Stuart Subotnick, former president and CEO of MetroMedia and a longtime associate of John Kluge’s, with his wife, Anita Subotnick, sold their 1.5 acre Manalapan oceanfront estate for $6.8 million to 1260 Manalapan Properties LLC, a Delray Beach-based company owned by Tonio G. B. Arcaini. Mr. Arcaini heads up an international food additive company based in Wiesbaden and Monte Carlo. Mr. Arcaini’s house in Gulf Stream is on the market for $12.5 million. Previously in Palm Beach, Mr. and Mrs. Subotnick owned 702 North County Road, known as The Reef and designed by Maurice Fatio, selling it in 2007 for $32 million to Stephen Ross, founder and president of The Related Company.
Former US ambassador to UK buys in Lost Tree
Henry and Dorothy Kreuzman sold their 11050 Turtle Beach Road condominium in nearby Lost Tree Village to Philip and Linda Lader for $2.55 million. Chairman of the WPP Group, an international media concern, Mr. Lader served as President Clinton’s Ambassador to the Court of St. James (1997-2001). The Laders were the organizers of Renaissance Weekends, a think tank networking retreat. Mrs. Lader is the current president of the Renaissance Institute.
East Setauket, New York, residents, Henry and Marsha Laufer, who six months ago paid $12.8 million for 1740 South Ocean Boulevard, Manalapan, have bought the adjacent vacant ocean-to-waterway lot for $6 million from 1760 S Ocean LLC, a company managed by Stewart A. Satter. Mr. Satter paid $4.9 million for the lot in 2007. Mr. Laufer, a former university mathematician, is the chief scientist at Renaissance Technologies, a hedge fund management company that “adheres to mathematical and statistical methods.”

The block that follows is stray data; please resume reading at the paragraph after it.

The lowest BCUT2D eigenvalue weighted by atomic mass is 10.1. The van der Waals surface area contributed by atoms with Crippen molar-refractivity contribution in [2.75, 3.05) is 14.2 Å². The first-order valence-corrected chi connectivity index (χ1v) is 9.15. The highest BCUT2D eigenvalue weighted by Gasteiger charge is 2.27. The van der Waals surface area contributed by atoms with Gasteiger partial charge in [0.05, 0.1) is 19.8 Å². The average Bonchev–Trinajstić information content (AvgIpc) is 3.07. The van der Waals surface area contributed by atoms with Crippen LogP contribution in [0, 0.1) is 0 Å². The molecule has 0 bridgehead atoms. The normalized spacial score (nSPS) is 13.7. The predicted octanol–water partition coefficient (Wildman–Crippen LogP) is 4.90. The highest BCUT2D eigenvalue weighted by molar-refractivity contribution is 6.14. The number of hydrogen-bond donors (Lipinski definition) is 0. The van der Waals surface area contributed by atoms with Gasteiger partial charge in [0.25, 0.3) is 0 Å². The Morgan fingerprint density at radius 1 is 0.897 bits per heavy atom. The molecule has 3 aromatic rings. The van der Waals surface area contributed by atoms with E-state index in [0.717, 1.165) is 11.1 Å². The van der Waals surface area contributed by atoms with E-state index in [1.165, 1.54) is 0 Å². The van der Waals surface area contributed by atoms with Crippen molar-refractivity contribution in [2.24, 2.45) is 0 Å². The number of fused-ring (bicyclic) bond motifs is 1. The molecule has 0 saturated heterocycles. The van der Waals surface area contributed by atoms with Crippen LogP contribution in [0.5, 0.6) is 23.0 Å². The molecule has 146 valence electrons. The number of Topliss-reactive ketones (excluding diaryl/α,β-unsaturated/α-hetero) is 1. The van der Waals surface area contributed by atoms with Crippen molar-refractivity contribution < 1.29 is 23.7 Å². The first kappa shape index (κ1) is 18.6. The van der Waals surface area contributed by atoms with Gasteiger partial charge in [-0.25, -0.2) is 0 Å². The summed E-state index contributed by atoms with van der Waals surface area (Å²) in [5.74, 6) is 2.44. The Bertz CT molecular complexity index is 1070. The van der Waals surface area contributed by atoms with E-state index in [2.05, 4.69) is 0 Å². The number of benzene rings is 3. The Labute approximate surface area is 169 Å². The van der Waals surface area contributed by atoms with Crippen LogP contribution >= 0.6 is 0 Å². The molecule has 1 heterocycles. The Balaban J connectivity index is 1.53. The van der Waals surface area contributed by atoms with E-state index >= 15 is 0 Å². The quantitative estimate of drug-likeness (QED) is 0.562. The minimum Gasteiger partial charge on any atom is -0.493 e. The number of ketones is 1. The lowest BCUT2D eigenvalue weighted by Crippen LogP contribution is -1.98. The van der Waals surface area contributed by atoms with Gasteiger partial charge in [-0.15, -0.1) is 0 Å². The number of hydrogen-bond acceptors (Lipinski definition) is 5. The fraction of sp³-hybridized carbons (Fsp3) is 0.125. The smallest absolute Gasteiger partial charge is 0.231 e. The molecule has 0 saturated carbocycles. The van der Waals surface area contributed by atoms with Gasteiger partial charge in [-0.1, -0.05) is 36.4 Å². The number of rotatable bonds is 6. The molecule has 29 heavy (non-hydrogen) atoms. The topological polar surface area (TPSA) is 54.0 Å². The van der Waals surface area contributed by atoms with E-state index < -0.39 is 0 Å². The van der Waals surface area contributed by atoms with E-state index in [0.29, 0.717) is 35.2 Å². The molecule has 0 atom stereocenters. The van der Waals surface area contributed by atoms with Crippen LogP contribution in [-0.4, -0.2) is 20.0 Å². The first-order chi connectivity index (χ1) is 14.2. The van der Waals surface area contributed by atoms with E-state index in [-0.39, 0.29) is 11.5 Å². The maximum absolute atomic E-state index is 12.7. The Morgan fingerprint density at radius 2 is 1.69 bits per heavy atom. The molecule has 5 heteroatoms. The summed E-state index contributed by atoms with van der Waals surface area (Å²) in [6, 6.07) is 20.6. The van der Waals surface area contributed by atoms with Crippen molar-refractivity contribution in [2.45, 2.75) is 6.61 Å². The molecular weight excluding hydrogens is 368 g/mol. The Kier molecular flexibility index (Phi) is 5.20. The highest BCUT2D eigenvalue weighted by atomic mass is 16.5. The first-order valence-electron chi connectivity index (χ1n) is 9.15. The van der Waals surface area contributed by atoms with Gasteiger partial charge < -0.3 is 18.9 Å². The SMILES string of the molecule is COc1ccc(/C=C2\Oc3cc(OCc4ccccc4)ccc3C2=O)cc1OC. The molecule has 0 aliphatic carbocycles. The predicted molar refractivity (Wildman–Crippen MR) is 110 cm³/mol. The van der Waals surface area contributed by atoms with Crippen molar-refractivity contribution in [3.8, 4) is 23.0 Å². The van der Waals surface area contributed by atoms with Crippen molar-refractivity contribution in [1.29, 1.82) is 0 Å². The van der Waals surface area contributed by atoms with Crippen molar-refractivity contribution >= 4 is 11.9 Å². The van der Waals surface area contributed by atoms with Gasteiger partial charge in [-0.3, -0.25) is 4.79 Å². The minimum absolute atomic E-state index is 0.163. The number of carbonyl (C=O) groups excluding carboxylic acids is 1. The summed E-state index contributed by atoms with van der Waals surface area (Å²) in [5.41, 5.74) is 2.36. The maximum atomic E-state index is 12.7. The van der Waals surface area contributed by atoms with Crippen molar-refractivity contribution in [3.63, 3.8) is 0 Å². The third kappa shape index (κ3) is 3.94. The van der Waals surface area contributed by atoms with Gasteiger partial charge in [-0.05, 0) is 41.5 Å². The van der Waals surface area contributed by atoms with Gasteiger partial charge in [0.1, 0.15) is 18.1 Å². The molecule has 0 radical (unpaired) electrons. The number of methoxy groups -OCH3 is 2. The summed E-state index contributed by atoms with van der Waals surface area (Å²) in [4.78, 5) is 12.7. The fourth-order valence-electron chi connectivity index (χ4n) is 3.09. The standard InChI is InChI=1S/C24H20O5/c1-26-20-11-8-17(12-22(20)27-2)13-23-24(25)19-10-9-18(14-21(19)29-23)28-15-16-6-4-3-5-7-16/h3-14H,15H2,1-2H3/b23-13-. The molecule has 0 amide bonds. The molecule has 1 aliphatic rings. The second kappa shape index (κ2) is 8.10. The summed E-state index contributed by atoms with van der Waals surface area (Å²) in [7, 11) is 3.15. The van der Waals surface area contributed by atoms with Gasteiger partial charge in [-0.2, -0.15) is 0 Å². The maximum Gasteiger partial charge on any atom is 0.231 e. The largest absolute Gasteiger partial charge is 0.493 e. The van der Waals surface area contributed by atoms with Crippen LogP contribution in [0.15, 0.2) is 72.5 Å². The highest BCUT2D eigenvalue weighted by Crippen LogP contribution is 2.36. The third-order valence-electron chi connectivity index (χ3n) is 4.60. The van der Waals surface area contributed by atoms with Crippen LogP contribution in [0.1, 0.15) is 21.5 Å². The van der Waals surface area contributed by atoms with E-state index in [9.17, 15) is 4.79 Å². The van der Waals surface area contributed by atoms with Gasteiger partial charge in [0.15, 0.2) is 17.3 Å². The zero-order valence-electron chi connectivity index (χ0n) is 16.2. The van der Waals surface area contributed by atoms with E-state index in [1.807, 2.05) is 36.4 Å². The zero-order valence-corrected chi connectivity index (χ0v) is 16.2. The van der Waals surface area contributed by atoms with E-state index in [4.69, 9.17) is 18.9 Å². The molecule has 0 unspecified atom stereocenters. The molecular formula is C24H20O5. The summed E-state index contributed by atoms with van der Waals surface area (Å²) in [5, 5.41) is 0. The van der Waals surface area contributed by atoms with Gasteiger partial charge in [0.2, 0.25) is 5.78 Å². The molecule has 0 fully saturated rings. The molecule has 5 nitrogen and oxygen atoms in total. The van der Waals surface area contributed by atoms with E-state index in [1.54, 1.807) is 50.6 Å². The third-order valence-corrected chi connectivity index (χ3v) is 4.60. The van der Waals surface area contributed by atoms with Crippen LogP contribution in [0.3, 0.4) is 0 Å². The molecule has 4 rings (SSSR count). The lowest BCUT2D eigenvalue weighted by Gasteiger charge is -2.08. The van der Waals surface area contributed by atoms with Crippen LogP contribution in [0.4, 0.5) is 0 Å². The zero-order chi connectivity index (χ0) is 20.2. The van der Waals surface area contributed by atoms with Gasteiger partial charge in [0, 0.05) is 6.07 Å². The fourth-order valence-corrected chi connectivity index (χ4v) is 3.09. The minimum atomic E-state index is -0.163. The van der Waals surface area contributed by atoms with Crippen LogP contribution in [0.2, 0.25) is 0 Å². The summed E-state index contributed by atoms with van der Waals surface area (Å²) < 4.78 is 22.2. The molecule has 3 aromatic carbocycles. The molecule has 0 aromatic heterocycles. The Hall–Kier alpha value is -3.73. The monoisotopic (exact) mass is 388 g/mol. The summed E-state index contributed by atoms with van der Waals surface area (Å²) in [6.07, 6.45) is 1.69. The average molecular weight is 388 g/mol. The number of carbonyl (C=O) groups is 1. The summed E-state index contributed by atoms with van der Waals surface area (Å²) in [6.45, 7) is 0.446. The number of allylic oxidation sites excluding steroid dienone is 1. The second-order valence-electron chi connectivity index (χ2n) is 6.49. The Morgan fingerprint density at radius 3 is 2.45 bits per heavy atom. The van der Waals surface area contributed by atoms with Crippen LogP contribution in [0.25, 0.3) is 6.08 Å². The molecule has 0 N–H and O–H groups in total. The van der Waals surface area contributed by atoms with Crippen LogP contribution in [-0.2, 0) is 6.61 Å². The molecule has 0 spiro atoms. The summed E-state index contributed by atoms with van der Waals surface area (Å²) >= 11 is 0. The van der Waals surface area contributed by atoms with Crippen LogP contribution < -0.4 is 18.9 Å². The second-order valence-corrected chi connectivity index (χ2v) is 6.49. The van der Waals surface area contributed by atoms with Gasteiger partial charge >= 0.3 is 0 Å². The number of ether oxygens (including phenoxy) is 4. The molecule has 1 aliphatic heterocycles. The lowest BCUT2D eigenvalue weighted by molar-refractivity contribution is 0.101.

Greenwich resident pays $1.4M for Bradley Place condo
Edward W. Plaut, of Greenwich, Conn., paid $1.47 million for a Lake Towers condo at 250 Bradley Place from James A. Pappas, who paid $1.65 million for the unit in 2005. Mr. Pappas has renovated and sold several Palm Beach properties.
DC Kalorama residents pay $3.3M for Seabreeze Avenue house
Stanley and Elaine Cohen sold 249 Seabreeze Avenue to Gerald and Edith Schaefer, D.C. residents, for $3.3 million, according to the deed filed November 19. Listed for $3.995 million, the Cohens paid $2.55 million for the two-story four bedroom 4,000-sq.-ft. newly-built house in 2001.
Wellington equestrian property sells
In two separate transactions, Ellen Van Dyke Holtgers sold 15050 Garden Point Lane, located in Wellington's Palm Beach Point area, for $7.32 million and as Holtgers Wellington Properties LLC sold a separate vacant parcel for $1.68 million, to Double H Farms LLC, a Delaware company based in Ridgefield, Conn. Double H Farms is owned by Hunter Harrison, CEO of the Canadian National Railway. In Connecticut, Double H Farms features 87 acres with historic state-of-the-art facilities, two barns and indoor and outdoor training facilities, among other amenities. Holtgers, and her husband, Ansgar Holtgers, have bought and sold numerous Wellington properties during the past several years, including 3560 Ambassador Drive, bought for $3.6M and sold for $4.4M to Mark Bellissimo.
Schiff and Ramos pay $3.69 million for North End house
Michael J. Ramos and his wife, Ashley R. Schiff, bought 232 Tradewind Drive in PB's North End for $3.692 million from Taja Realty Trust, a Massachusetts-based company, according to the deed filed November 23. Schiff and Ramos financed the transaction with a Bank of New York Mellon $1.1 million ARM mortgage at 5.5% for ten years. The four bedroom 5,600-sq.-ft. British West Indies-style house featured glass tile baths and spa, coffered ceilings, onyx master bath surfaces and a poolside master suite. In October, First Bank of Palm Beaches had filed a notice of foreclosure on the property according to court documents. In January 2005, the property sold for $3.75 million and reportedly been recently listed for $5.95 million.